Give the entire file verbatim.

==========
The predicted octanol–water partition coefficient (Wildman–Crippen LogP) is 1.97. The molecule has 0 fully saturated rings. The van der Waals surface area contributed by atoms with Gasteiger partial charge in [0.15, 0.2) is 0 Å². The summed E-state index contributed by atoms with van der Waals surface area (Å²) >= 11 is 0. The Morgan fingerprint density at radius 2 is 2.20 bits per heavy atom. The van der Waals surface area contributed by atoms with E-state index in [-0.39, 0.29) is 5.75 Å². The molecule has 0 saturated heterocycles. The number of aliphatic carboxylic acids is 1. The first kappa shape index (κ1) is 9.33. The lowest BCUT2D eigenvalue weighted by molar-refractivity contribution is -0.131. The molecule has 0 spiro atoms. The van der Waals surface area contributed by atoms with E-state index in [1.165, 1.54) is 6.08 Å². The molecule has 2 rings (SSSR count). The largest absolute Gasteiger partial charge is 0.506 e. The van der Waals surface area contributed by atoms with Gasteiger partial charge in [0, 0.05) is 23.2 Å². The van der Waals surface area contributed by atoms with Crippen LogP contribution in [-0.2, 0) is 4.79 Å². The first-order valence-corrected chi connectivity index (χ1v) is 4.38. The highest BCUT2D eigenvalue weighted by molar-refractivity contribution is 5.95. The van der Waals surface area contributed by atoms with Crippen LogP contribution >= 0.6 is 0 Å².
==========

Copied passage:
The predicted octanol–water partition coefficient (Wildman–Crippen LogP) is 1.97. The molecule has 0 fully saturated rings. The van der Waals surface area contributed by atoms with Gasteiger partial charge in [0.15, 0.2) is 0 Å². The summed E-state index contributed by atoms with van der Waals surface area (Å²) >= 11 is 0. The Morgan fingerprint density at radius 2 is 2.20 bits per heavy atom. The van der Waals surface area contributed by atoms with E-state index in [-0.39, 0.29) is 5.75 Å². The molecule has 0 saturated heterocycles. The number of aliphatic carboxylic acids is 1. The first kappa shape index (κ1) is 9.33. The lowest BCUT2D eigenvalue weighted by molar-refractivity contribution is -0.131. The molecule has 0 spiro atoms. The van der Waals surface area contributed by atoms with E-state index in [1.165, 1.54) is 6.08 Å². The molecule has 2 rings (SSSR count). The largest absolute Gasteiger partial charge is 0.506 e. The van der Waals surface area contributed by atoms with Gasteiger partial charge in [0, 0.05) is 23.2 Å². The van der Waals surface area contributed by atoms with Crippen LogP contribution in [-0.2, 0) is 4.79 Å². The first-order valence-corrected chi connectivity index (χ1v) is 4.38. The highest BCUT2D eigenvalue weighted by molar-refractivity contribution is 5.95. The van der Waals surface area contributed by atoms with Crippen LogP contribution >= 0.6 is 0 Å².